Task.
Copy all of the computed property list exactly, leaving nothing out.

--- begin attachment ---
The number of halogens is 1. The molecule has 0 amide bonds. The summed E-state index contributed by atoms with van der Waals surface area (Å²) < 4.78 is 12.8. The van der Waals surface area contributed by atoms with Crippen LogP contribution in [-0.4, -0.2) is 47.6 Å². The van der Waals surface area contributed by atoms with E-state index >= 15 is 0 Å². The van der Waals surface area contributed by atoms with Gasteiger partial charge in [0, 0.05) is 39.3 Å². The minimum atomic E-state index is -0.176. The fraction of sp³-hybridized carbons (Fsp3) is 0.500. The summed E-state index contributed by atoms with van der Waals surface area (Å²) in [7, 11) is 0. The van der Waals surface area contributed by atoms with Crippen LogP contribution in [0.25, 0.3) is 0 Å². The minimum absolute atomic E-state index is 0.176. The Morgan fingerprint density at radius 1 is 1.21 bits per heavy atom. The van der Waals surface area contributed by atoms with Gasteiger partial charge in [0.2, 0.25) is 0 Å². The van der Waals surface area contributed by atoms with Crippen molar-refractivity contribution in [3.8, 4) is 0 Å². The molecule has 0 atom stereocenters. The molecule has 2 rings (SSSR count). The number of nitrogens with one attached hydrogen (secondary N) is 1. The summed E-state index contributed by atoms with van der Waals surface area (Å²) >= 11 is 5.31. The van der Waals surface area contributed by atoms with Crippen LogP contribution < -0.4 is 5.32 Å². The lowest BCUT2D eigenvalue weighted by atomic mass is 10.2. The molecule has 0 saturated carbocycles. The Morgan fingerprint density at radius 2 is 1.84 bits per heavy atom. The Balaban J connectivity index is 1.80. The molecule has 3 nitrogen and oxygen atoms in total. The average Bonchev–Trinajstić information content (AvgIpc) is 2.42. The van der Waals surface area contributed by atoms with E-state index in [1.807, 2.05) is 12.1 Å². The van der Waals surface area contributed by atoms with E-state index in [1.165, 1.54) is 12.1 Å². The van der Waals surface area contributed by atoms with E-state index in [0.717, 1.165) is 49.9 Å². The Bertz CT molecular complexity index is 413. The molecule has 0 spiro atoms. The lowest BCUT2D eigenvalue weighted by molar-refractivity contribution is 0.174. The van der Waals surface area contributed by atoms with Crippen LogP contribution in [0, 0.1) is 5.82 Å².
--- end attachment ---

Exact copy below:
The number of halogens is 1. The molecule has 0 amide bonds. The summed E-state index contributed by atoms with van der Waals surface area (Å²) < 4.78 is 12.8. The van der Waals surface area contributed by atoms with Crippen LogP contribution in [-0.4, -0.2) is 47.6 Å². The van der Waals surface area contributed by atoms with E-state index >= 15 is 0 Å². The van der Waals surface area contributed by atoms with Gasteiger partial charge in [0, 0.05) is 39.3 Å². The minimum atomic E-state index is -0.176. The fraction of sp³-hybridized carbons (Fsp3) is 0.500. The summed E-state index contributed by atoms with van der Waals surface area (Å²) in [7, 11) is 0. The van der Waals surface area contributed by atoms with Crippen LogP contribution in [0.25, 0.3) is 0 Å². The minimum absolute atomic E-state index is 0.176. The Morgan fingerprint density at radius 1 is 1.21 bits per heavy atom. The van der Waals surface area contributed by atoms with Gasteiger partial charge in [0.2, 0.25) is 0 Å². The van der Waals surface area contributed by atoms with Crippen molar-refractivity contribution in [3.8, 4) is 0 Å². The molecule has 0 atom stereocenters. The molecule has 2 rings (SSSR count). The number of nitrogens with one attached hydrogen (secondary N) is 1. The summed E-state index contributed by atoms with van der Waals surface area (Å²) >= 11 is 5.31. The van der Waals surface area contributed by atoms with Crippen LogP contribution < -0.4 is 5.32 Å². The lowest BCUT2D eigenvalue weighted by atomic mass is 10.2. The molecule has 0 saturated carbocycles. The Morgan fingerprint density at radius 2 is 1.84 bits per heavy atom. The Balaban J connectivity index is 1.80. The molecule has 3 nitrogen and oxygen atoms in total. The average Bonchev–Trinajstić information content (AvgIpc) is 2.42. The van der Waals surface area contributed by atoms with E-state index in [1.807, 2.05) is 12.1 Å². The van der Waals surface area contributed by atoms with E-state index in [1.165, 1.54) is 12.1 Å². The van der Waals surface area contributed by atoms with E-state index in [0.717, 1.165) is 49.9 Å². The Bertz CT molecular complexity index is 413. The molecule has 0 spiro atoms. The lowest BCUT2D eigenvalue weighted by molar-refractivity contribution is 0.174. The van der Waals surface area contributed by atoms with Crippen LogP contribution in [0, 0.1) is 5.82 Å².